This is a subpage of the page "German territorial structure in the course of history" and represents the period from 1945 to 1949.
Deutschland nach Ende des 2. Weltkrieges (1945 - 1949)
Gesamtdeutschland unter Regierungsgewalt der Alliierten (1945 - 1949)
- On June 5, 1945, the supreme commanders of the four victorious states (the United States, Great Britain, France and the Soviet Union) assumed supreme governmental authority over Germany as a whole in the Berlin Declaration. This was vested in the Allied Control Council based in Berlin.
- For Greater Berlin, there was a joint Allied occupation and the establishment of the Allied Command for the administration of the city area, whereby the city itself was also divided into four sectors, each of which was subject to an Allied occupation regime.
- The overall classification was problematic here, since there are two main theories with a total of seven sub-theories:
- The German Empire has perished
- The German Reich continues to exist (until 1949 or 1990), but is incapable of acting.
- I have chosen for the presentation here that the German Reich has perished and in an interim period through when Germany was governed by the four Allied states, until 1949 two new German states were created.
- I leave the rights of the state sovereignties out of both considerations.
Ostgebiete des Deutschen Reiches
- The Eastern Territories of the German Reich are the territories east of the Oder-Neisse line that had belonged to the territory of the German Reich on December 31, 1937, but were effectively separated from Germany after the end of World War II in 1945 and now belong to Poland and Russia. It was only in the course of German reunification that the separation of the eastern territories was completed under international law in 1990 by the Two-plus-Four Treaty.
|Verlorene deutsche Gebiete 1919 und 1945|
- Specifically, the eastern territories comprise the Prussian territories:
- Provinz Ostpreußen
- Provinz Oberschlesien
- Provinz Niederschlesien without its part lying west of the Neisse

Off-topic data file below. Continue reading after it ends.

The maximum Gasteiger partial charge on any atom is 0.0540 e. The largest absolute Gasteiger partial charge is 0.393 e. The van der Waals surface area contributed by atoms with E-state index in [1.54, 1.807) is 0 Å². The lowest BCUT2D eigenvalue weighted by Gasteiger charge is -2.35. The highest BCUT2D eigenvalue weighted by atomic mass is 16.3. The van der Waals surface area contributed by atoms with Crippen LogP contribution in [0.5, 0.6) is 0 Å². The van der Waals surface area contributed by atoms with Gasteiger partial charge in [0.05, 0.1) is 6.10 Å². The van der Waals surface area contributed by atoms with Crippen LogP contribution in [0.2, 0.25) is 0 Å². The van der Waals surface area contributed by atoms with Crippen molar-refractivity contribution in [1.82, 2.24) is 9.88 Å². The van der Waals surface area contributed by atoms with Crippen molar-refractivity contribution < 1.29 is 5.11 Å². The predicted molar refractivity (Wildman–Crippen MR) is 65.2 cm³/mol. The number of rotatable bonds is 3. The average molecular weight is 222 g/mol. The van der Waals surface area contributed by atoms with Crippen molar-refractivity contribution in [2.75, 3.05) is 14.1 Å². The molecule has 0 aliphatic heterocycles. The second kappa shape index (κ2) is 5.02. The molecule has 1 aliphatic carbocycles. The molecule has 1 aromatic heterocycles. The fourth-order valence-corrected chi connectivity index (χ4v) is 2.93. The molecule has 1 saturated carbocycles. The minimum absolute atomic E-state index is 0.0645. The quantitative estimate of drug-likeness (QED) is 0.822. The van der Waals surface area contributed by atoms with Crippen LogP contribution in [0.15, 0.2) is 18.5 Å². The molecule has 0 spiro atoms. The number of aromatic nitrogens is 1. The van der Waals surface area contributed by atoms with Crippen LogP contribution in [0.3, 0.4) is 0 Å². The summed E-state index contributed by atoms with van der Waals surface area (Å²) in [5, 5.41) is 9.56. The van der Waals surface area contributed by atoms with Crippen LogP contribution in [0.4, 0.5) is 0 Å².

- Provinz Pommern East of the Oder (the historical Hinterpommern) as well as Stettin and the Oder estuary
- the Government District of Frankfurt of the Province of Brandenburg without its part west of the Oder and Neisse rivers
- Part of Sachsen east of the Neisse River
- Grenzmark Posen-Westpreußen
- In a broader sense, the regions that were part of the German Reich or Austria-Hungary until about 1918 or 1919, bordered on the German Reich or the Republic of Austria in the interwar period, and belonged to German territory again from 1938/39 to 1945 are also included in the German eastern territories (not just the Reich). Many Germans lived here according to self-identification, language and culture, for whom the term Volksdeutsche was often used and who mostly did not have German or Austrian citizenship.
- The following areas, which were part of the German Reich until 1919, had a predominantly or large German population until the end of the 1940s:
- Memelgebiet (until 1919 as Preußisch-Litauen part of the Provinz Ostpreußen)
- Provinz Westpreußen (1939–45 largely forming the Reichsgau Danzig-Westpreußen)
- Freie Stadt Danzig (until 1919 part of the Provinz Westpreußen)
- Provinz Posen (the historical landscape of Wielkopolska (Großpolen))
- The following Habsburg dominated territories, which were part of the Austro-Hungarian Monarchy until 1918, had a predominant or high German population until the end of the 1940s:
- Sudetenland (before 1938 not an entity, but parts of the Habsburg Kronländer Böhmen, Mähren and Schlesien, unsuccessfully claimed by Deutschösterreich in 1918/19; later for the most part Reichsgau Sudetenland, today part of the Czech Republic)
- Settlement areas of the Donauschwaben in present-day Hungary, Croatia and Serbia (Vojvodina)
- Settlement areas of the Karpatendeutschen in today's Slovakia and Carpathian Ukraine
- Settlement areas of the Siebenbürger Sachsen, the Banater Schwaben and parts of the Bukowinadeutschen in today's Romania
- Settlement areas of the Galiziendeutschen and parts of the Bukowinadeutschen in today's Ukraine and Poland
- the Gottschee in today's Slovenia
- Südtirol, today part of Italy.
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